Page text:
Thursday, May 25, 2017

ISIS is redoubling its efforts - Maj. Gen. (ret.) Yaakov Amidror




by Maj. Gen. (ret.) Yaakov Amidror

There is no way to completely eradicate Islamic State's brand of terrorism, but Israel's preventative model has much to teach the world.


The atrocious terrorist attack in Manchester on Tuesday was not an isolated incident, and one can hedge that other attacks may take place all over the world. It is highly likely that as the holy month of Ramadan begins on Friday night, Islamic terrorist organizations will redouble their efforts to that effect. Ramadan aside, terrorist attacks will remain the principle effort of the Islamic State for the foreseeable future.



There is no way to completely eradicate this sort of terrorism. The cultural change U.S. President Donald Trump called for in Saudi Arabia, which includes denouncing Islamic extremism and launching an all out war against terrorism, is an issue for generations. It is not at all certain if the leaders of these countries, which gathered in Riyadh to hear Trump, can make the change needed. Some of them notably drew Islamist elements close and have been encouraging them for decades. It will be difficult to end these relationships on such short notice, if at all.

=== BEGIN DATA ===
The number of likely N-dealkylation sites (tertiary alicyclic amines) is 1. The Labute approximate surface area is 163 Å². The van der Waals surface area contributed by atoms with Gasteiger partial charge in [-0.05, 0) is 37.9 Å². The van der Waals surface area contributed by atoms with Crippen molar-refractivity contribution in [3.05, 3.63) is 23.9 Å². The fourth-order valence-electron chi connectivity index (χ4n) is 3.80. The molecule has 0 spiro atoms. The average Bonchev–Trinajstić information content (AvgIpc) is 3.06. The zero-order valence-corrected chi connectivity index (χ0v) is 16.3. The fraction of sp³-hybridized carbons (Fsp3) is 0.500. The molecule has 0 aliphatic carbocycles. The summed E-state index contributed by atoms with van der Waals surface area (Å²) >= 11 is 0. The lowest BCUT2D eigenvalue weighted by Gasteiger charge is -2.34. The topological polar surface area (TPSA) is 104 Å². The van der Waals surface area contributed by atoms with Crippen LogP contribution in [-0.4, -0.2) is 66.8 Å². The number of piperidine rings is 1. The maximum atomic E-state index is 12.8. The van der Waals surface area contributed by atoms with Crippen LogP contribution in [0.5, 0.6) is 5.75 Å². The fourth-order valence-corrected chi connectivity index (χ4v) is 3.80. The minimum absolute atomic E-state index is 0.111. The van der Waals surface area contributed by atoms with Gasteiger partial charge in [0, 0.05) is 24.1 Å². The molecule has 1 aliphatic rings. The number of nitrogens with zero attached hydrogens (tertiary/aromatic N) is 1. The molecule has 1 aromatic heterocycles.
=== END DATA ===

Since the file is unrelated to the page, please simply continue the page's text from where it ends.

The task of readying countries under the threat of terrorism is not simple, either. Even Israel, which is many times more prepared than most countries to deal with terrorists, is unable to neutralize every terrorist attack as it is in the making.

Israel's advantage can be seen on three fronts: First of all, it has a legal system that enables it to deal with terrorists decisively, and not as just as another criminal act. The main difference compared with other countries is that Israel terrorist prevention organizations, such as the Shin Bet security agency and the police, have the ability to arrest every terror suspect before he has the chance to carry out his nefarious plans. If the arrest in question is based on sensitive intelligence, Israel has the option of employing administrative detention -- approved by the courts, of course, to protect it. 

Moreover, to prevent terrorist attacks in Israel, intelligence gathering may include more invasive measures than those used in most other Western countries and generally speaking, the protocols on the use such intelligence are less restricting. This is the price the Israeli public pays to successfully fight terrorism. There is no such thing as a free lunch -- not here.

Finally, combating terrorism requires cooperation between organizations inside the country, along with a no less tight cooperation with other countries from which terrorists come. Many countries have much to improve on these issues. Israeli experience shows that even though maximum efforts do not promise zero terrorist incidences, they can be reduced drastically.